Jun 10. News
Many decades of language teaching has meant numerous theories about the “best” way to teach and learn a new language.
Currently, traditional ideas have coalesced into what is known as the “communicative approach” to language learning. Essentially, this theory puts communication above grammar, meaning that the primary aim for teachers and their students is about being able to communicate and be understood in a language, despite perhaps having grammatical errors.
There’s a really interesting article about it on The Conversation, here.
The main problem with this is that of course you need to get your language skills to a level where you can communicate in the first place and this may take a little while to begin with. Additionally, we need to leave our adult shame and embarrassment about getting it “wrong” aside in order to jump in and give speaking a go. This can sometimes be a tricky proposition!
That said, I have found that speaking (or at least attempting to speak!) has really helped my acquisition of vocabulary. Hearing the word said by me and by my conversation partner as well as seeing it written down has greatly enhance my communication skills. Additionally, without exception, I have found people to be very happy to speak to you when you are trying your best. I always think how amazing I find it when someone tries to speak English – yes, they may get it wrong but I certainly don’t think they look unintelligent, strange or funny. On the contrary, I admire them for their bravery.
Mar 11. News
The fastest way to learn a language is probably to immerse yourself in a country amid native speakers. While it may be crazy difficult at the beginning, within just a few months your language skills will have improved out of sight simply because of the necessity of having to use it day in, day out.
Unfortunately, not all of us have the capacity to take six or twelve months out to go an live in the south of Spain to learn Spanish (as idyllic as that may sound!). So instead, learning another language from the comfort of our own homes tends to be more akin to a long hard marathon.
I have a love/hate relationship with this reality. It is always tempting to want to speed things up – I want to speak and understand now! But on the other hand, there are few things in life now that take so long, and such a concerted effort to master as learning another language. I must admit that there is something about the zen-nature of that that appeals to me.
At the moment I am taking three language classes a week, but am thinking about adding a fourth. With homework, this means that I am effectively practicing the language, even if it’s just for an hour nearly every day. Even though the it’s still hard going but if I measure my improvements over time I can see that I have improved dramatically in the last six months, and that does give me some hope for the language marathon I’m in!
Dec 08. News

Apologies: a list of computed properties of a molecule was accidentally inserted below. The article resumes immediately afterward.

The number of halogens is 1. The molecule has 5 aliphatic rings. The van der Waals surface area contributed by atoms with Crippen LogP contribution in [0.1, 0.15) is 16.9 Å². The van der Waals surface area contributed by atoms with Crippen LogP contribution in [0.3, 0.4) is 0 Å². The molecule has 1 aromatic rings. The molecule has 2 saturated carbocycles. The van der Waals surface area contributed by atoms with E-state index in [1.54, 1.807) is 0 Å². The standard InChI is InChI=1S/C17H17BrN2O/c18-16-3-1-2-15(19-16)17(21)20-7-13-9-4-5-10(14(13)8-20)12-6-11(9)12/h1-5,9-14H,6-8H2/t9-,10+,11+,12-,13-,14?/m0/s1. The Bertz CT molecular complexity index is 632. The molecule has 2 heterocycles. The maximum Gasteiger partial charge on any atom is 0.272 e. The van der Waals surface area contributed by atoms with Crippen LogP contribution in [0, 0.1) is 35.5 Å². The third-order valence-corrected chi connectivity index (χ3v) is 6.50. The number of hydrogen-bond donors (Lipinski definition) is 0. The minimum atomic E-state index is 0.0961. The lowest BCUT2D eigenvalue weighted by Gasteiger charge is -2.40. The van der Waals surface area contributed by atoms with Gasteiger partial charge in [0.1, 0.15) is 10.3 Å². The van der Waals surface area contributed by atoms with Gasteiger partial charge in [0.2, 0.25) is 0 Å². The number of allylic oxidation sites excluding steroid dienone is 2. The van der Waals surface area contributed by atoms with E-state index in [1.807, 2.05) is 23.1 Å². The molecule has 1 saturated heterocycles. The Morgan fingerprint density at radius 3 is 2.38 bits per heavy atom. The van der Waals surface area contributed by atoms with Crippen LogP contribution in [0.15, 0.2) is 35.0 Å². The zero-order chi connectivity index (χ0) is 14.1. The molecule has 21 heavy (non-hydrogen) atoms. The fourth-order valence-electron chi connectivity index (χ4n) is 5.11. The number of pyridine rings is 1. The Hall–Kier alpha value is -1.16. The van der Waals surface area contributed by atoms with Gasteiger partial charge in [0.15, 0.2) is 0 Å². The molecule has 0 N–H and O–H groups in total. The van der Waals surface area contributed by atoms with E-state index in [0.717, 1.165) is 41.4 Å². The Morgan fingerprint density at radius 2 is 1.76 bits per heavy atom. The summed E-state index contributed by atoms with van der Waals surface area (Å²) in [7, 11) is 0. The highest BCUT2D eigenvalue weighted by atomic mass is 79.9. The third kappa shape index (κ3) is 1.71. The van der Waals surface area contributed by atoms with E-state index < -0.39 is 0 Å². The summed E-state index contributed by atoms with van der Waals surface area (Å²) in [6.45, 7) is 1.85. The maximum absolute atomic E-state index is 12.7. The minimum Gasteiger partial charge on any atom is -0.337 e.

I’m taking a language class at the moment. It’s the fifth language I’ve learnt and last week I was discussing with my colleagues the other languages they had previously learnt. My pop quiz revealed that the vast majority also already spoke at least two, three or four other languages.
All this got me thinking about whether being a polyglot, or simply just loving learning languages, is something that appeals to a specific type of person? Is it a right or left brain thing? An interest in linguistics or other cultures? The desire to communicate with others across barriers?
For me, the best thing about learning another language is that you can’t fudge it – you either know it or you don’t. This basically means that the amount of work you put in directly correlates to the outcomes you achieve i.e. being able to converse with people, read books and newspapers and understand conversations.
And the best learning outcomes I’ve had is when I practice on numerous fronts. Mostly using visual stimulus (like the LinguaPosta posters and labels – I tend to need to see a word written in order to remember it), having conversations with people (it’s really hard for me to remember vocab or grammar without hearing myself say it) and writing practice (I’ve got a few pen pals that give me a practical outlet for my language).
Next year I’m hoping to use my language skills to help people from culturally and linguistically diverse backgrounds fill out forms and/or access help. Local neighbourhood houses and community centres are always looking for assistance, so if you’ve got a few hours a week to help, perhaps refugees from Chad or Mali who speak French, settle in, what a win-win situation that would be?!
Jun 19. News
Hi there!! Or should I say ¡Hola!
A little while back we launched a new range of language labels in Spanish, French and German that you could print out and stick around the house. You can check out the free downloadable version here.
The response to this product has been amazing so we’ve decided to put together a full set of 4 sheets of Spanish language labels. It’s now available to purchase for the *extremely expensive* price of $5.00USD!
All you have to do is download them, print them out and stick them around your place. In addition to the labels for the kitchen, we’ve added ones for the bedroom, the lounge and the dining room.
As always, please let us know what you think. We’re very excited about our new product and hope you are too.
Mar 19. News
Lots of people love to travel – including us. But while going to new places can be heaps of fun, it can also be a little bit daunting.
Finding out how to get around, knowing what time the shops open and close and being able to let the locals know that you want the milk and not the cheese are all part and parcel of the travel experience.